Some of this is done by volunteers. More could be done, for example, by mobilising students to teach English.
Our central government is, however, the main provider of this essential service. It is essential because it enables refugees and their families to work or study, to communicate with their neighbours, and to move towards full citizenship. Despite this, government funding was cut by some 60 percent between 2010 and 206.
Lord Alton of Liverpool asked in an Oral Question on 6 February for increased resources. Our Government replied that some extra money is available for vulnerable refugees from Syria, and for Muslim women in general.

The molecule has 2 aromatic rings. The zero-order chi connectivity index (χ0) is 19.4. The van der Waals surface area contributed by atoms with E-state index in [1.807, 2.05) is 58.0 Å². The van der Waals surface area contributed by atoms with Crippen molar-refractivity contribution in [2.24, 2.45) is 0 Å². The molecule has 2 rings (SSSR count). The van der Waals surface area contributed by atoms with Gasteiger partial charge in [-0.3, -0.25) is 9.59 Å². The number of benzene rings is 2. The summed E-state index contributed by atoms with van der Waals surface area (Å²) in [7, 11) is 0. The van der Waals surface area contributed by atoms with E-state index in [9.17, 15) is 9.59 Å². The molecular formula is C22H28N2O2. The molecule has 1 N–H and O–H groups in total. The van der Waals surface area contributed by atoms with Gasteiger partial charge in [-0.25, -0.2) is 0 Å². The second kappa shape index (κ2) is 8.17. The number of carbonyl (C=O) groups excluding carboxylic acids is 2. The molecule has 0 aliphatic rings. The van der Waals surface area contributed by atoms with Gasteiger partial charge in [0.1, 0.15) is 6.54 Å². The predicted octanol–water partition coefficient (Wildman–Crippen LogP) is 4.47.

“Refugee Action” and other voluntary organisations are calling for government investment of 42 million pounds per year to provide at least 8 hours per week of English teaching for refugees in their first two years here.
This is a win-win proposal, and I support it wholeheartedly. It would help the shortage of nurses and other skilled people, and would reduce the need to bring in large numbers of low skilled workers each year.